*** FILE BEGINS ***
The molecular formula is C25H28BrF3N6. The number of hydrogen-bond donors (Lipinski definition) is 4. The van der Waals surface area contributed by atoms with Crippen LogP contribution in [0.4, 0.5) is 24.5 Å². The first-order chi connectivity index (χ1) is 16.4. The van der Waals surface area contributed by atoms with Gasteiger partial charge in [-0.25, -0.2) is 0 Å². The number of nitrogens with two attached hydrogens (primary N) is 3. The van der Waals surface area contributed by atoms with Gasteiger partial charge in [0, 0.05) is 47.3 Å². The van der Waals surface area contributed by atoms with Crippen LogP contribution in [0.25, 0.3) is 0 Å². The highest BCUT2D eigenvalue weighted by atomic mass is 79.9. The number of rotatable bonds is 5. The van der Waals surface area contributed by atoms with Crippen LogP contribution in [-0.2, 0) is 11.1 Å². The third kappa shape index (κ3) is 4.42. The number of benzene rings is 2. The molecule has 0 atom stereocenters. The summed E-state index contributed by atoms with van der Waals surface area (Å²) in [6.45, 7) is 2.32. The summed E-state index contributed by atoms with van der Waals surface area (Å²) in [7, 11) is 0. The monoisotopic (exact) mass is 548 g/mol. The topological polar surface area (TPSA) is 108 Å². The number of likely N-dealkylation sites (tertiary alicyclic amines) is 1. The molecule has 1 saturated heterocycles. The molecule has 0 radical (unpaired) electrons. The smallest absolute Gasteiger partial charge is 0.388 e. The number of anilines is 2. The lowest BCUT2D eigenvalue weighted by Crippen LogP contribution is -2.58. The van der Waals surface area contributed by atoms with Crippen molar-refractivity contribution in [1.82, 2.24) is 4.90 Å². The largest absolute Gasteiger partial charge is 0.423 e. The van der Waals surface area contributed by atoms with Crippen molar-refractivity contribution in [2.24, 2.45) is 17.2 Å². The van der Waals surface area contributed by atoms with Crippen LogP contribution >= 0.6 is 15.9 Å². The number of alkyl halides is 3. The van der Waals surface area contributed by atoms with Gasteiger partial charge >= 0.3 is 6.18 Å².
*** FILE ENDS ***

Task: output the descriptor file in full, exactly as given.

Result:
The molecular formula is C25H28BrF3N6. The number of hydrogen-bond donors (Lipinski definition) is 4. The van der Waals surface area contributed by atoms with Crippen LogP contribution in [0.4, 0.5) is 24.5 Å². The first-order chi connectivity index (χ1) is 16.4. The van der Waals surface area contributed by atoms with Gasteiger partial charge in [-0.25, -0.2) is 0 Å². The number of nitrogens with two attached hydrogens (primary N) is 3. The van der Waals surface area contributed by atoms with Gasteiger partial charge in [0, 0.05) is 47.3 Å². The van der Waals surface area contributed by atoms with Crippen LogP contribution in [0.25, 0.3) is 0 Å². The highest BCUT2D eigenvalue weighted by atomic mass is 79.9. The number of rotatable bonds is 5. The van der Waals surface area contributed by atoms with Crippen LogP contribution in [-0.2, 0) is 11.1 Å². The third kappa shape index (κ3) is 4.42. The number of benzene rings is 2. The molecule has 0 atom stereocenters. The summed E-state index contributed by atoms with van der Waals surface area (Å²) in [6.45, 7) is 2.32. The summed E-state index contributed by atoms with van der Waals surface area (Å²) in [7, 11) is 0. The monoisotopic (exact) mass is 548 g/mol. The topological polar surface area (TPSA) is 108 Å². The number of likely N-dealkylation sites (tertiary alicyclic amines) is 1. The molecule has 1 saturated heterocycles. The molecule has 0 radical (unpaired) electrons. The smallest absolute Gasteiger partial charge is 0.388 e. The number of anilines is 2. The lowest BCUT2D eigenvalue weighted by Crippen LogP contribution is -2.58. The van der Waals surface area contributed by atoms with Crippen molar-refractivity contribution in [1.82, 2.24) is 4.90 Å². The largest absolute Gasteiger partial charge is 0.423 e. The van der Waals surface area contributed by atoms with Crippen molar-refractivity contribution in [2.24, 2.45) is 17.2 Å². The van der Waals surface area contributed by atoms with Crippen LogP contribution >= 0.6 is 15.9 Å². The number of alkyl halides is 3. The van der Waals surface area contributed by atoms with Gasteiger partial charge >= 0.3 is 6.18 Å².